Vince Kornacki | 16 Jan 2014 | 0 comments

In the last installment we planned the vertical password guessing attack and optimized our wordlist. Now let's get our hands dirty! Attackers utilize a variety of tools to automate password guessing attacks, including Hydra, Nmap in conjunction with the http-form-brute script, and homegrown scripts. However, for the purposes of this exercise we'll use Burp Suite Pro, the Swiss Army Knife of web application penetration testing. We'll leverage Burp Intruder functionality to launch the password guessing attack. Note that Burp Intruder functionality is only available within the commercial Burp Suite Pro, not the free Burp Suite. However, at only $299 per user per year, Burp...

Robert Shaker | 15 Jan 2014 | 0 comments

Google’s acquisition of Nest brings back memories from an old blog post I wrote a couple years back. One that was pontificating on the great advances in IP connected devices; way past phones, video game systems, video cameras, televisions to coffee machines, home lighting and HVAC, vehicle alarms, refrigerators, ovens, and heck, maybe toilets.

What a great world it will be when my refrigerator sends me a text message or posts to Facebook or OmniFocus that I need to buy milk and salami. It will be even better when I can log into my oven and tell it to turn on and cook a pot roast at 350 degrees for 4 hours so I come home to a great slow cooked meal or when my oven contacts the fire department when it lights my house on fire. I'm sure over time this great technology will be adopted by supermarkets to manage their nationwide chains remotely to ensure proper temperatures are maintained in their coolers and freezers and to then communicate with the refrigerator to automatically...

Jeannie Warner | 07 Jan 2014 | 1 comment

You spoke up, we listened! We know that information is only as useful as it is easy to find, access, and use – especially security intelligence. It’s our goal to continue to make it easier for the right team members to get the right information quickly. Thanks to input from our faithful customers, we have added the following new functionality to the DeepSight portal:

  • Groups – now user administrators can create groups within their organization, assign vulnerabilities to people within those groups, and create reports by individuals within the group to improve the activity tracking
  • ‘Cloning’ a current account – to save time in setup for a new user, customers can now clone an existing account with all the privileges of another user, and then simply specify the contact information
  • Introducing workflow tracking– when a user wants to assign alerts and review the activity on that alert, we can now track and report on this functionality throughout the...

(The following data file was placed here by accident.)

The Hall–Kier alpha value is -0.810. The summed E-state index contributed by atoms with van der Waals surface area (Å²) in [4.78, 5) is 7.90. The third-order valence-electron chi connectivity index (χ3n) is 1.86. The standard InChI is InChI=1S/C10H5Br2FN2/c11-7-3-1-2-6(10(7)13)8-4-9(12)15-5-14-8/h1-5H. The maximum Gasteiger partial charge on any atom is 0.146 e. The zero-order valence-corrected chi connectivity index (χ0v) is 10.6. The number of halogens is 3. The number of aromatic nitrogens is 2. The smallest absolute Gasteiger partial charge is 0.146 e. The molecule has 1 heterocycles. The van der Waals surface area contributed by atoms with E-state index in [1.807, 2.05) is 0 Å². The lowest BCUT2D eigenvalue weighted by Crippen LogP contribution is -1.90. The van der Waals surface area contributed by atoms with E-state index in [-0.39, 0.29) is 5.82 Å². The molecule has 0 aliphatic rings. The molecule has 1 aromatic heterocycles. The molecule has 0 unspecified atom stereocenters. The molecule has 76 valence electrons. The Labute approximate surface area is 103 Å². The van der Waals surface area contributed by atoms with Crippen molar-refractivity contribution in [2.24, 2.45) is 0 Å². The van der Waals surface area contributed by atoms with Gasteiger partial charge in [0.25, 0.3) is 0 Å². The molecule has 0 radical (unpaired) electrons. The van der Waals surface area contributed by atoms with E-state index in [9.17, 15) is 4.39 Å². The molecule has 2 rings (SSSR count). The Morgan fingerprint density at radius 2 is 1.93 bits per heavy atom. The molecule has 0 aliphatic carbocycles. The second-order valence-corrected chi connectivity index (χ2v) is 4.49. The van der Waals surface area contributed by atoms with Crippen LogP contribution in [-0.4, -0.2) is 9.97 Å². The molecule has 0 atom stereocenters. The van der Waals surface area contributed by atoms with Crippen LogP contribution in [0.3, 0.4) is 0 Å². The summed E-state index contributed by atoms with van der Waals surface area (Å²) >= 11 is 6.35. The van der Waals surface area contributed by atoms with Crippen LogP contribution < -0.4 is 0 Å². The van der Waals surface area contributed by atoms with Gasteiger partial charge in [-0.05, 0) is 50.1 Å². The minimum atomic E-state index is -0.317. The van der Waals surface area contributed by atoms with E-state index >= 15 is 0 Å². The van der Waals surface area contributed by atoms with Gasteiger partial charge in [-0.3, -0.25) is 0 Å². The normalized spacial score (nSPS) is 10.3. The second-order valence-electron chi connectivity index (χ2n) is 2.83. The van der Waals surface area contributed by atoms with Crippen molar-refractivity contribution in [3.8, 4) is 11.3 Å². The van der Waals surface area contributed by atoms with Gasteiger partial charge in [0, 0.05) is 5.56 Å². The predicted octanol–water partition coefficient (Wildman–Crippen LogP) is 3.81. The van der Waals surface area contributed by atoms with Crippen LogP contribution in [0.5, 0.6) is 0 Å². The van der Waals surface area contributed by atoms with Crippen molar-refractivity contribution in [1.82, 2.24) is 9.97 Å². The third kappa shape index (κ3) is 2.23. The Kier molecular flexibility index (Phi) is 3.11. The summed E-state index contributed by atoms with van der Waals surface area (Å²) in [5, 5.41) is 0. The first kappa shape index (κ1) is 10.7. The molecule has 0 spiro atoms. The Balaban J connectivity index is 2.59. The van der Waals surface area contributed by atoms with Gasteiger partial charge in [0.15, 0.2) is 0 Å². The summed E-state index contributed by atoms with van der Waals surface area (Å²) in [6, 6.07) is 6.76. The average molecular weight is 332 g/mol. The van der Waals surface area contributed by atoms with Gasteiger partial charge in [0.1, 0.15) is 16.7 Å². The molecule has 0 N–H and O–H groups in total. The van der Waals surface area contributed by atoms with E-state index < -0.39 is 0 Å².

MSS Global Threat Response | 06 Jan 2014 | 0 comments

Since the 14th of December, the SOC has noticed a substantial increase in the quantity of PHP code inclusion attacks against MSS customers. Specifically, attempts to compromise and infect internet facing webservers by injecting malicious PHP code have been observed. While the primary vulnerability being targeted (CVE-2012-1823) isn’t new, a significant uptick in attempts to exploit it is worthy of note. Proof of concept exploit code has been publically available for some time. At this time, it appears that only Linux webservers running out of date versions of PHP are vulnerable.

php-attack-blog-1.png

At the time of this post, more than sixty SOC customers have been affected by these exploit attempts. There is no clear correlation between this activity and any individual industry vertical, with customers in health, financial, telecommunications, local government, and more being...

uuallan | 26 Dec 2013 | 2 comments

Over the last few weeks Symantec has seen a significant spike in NTP reflection attacks accross the Internet.

NTP_Spike_0.png

NTP is the Network Time Protocol, it is a relatively obscure protocol that runs over port 123 UDP and is used to sync time between machines on a network.  If you have ever set up a home computer or server and been asked which time server you want to use, that is an NTP connection.

NTP is one of those set-it-and-forget-it protocols that is configured once and most network administrators don't worry about it after that.  Unfortunately, that means it is also not a service that is upgraded often, leaving it vulnerable to these reflection attacks.

How do NTP reflection attacks work?

Similar to DNS amplification attacks, the attacker sends a small forged packet that requests a large amount of data be sent to the target IP...